It indeed was fortuitous that on the hundredth birth anniversary of Dev Sahb or Dev Anand, his one of the most famous muse in his cinematic journey – Waheeda Rehman, was conferred with the Dada Saheb Phalke award. Jury may be out whether she should have been conferred with the award earlier than those who got it during the last few years, but it is redemption time for Waheeda Rehman and her fans who continue to increase in proportions with every new appearance that she condescends to either in a movie or on various entertainment channels on television and OTT platforms.
Conferring of the Dada Saheb Phalke Award for me was also an occasion to travel down memory lane and relive those memories. The first brush with Waheeda Rehman was when we watched Bees Saal Baad (1962) at Gorakhpur in a club. Those were the days when movie watching was considered a luxury and for us living in a colony life, it was an occasion of socially cohesive interaction.The movie would be displayed in open air with cloth hung for a projector and the black & white reels as they unspooled backed with the haunting voice of Lata Mangeshkar in the background through ‘kahi deep jale kahi dil…’, Waheeda Rahman waving through the sugarcane fields, now appearing and now disappearing, with Biswajit perplexed by the hide and seek, we also being mesmerized by the picturisation would leap across to the other side of the screen under the belief that we could have a 360 degree view. The elfin charm that Waheeda Rehman had exuded through ‘kahi deep jale kahi dil’ got further accentuated with softness through the song – ‘Bekarar Karke Hamen Yun Na Jaiye’.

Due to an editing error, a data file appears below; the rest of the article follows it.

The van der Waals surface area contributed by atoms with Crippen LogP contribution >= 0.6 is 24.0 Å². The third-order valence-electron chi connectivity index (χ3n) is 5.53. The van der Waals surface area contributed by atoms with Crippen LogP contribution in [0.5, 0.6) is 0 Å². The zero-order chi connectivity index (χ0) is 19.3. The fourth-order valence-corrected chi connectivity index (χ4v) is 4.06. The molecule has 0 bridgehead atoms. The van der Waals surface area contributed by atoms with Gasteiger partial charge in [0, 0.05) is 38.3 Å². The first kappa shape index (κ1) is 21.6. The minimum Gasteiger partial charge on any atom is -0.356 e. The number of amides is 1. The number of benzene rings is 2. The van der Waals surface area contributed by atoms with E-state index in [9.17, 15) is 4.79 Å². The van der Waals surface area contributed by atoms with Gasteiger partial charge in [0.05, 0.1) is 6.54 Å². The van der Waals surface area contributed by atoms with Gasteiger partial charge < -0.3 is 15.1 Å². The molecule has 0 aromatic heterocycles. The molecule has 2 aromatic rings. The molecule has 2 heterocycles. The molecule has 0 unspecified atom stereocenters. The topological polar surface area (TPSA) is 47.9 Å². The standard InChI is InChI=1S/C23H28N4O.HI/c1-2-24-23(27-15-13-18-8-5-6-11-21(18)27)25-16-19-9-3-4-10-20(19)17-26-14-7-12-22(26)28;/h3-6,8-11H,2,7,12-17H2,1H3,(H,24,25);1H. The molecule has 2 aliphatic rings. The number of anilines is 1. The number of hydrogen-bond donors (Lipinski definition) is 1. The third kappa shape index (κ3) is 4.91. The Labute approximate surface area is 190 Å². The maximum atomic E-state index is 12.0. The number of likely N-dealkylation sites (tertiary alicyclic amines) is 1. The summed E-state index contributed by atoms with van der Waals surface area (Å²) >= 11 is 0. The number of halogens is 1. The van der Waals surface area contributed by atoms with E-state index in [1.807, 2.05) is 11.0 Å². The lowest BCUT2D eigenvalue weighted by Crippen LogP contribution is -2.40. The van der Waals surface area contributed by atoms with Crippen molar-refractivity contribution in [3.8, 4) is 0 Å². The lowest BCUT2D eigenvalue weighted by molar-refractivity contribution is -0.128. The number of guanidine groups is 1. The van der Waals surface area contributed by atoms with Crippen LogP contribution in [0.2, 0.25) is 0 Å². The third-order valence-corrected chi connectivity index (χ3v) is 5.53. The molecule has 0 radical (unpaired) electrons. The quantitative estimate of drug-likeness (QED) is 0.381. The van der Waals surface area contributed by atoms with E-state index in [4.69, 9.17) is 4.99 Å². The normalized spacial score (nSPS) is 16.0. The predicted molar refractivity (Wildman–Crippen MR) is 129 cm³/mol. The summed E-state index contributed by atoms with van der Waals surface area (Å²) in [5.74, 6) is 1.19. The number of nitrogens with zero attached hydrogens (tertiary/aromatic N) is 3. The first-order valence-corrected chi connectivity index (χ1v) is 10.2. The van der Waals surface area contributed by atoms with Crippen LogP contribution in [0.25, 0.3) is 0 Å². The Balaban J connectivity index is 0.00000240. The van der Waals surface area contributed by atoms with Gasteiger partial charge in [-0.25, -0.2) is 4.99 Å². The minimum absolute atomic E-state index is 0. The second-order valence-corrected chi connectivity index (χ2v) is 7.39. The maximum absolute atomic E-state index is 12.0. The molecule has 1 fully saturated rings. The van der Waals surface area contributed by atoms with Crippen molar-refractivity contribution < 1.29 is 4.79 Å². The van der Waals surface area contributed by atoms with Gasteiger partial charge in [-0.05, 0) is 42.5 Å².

We indeed had become bekarar looking for kahi deep jale kahi dil. Me and my friend Mohit Malik who now is a HR consultant used to repeatedly listen to this song Bekarar Karke Hamen Yun Na Jaiye recorder from is relative send USA, mind you those were the days when we were still growing up, it was class 8 to be precise and after the school hours we used to play Bekarar Karke Hamen Yun Na Chahiye in a loop and discuss the nuances of the song! The cusp of teenage…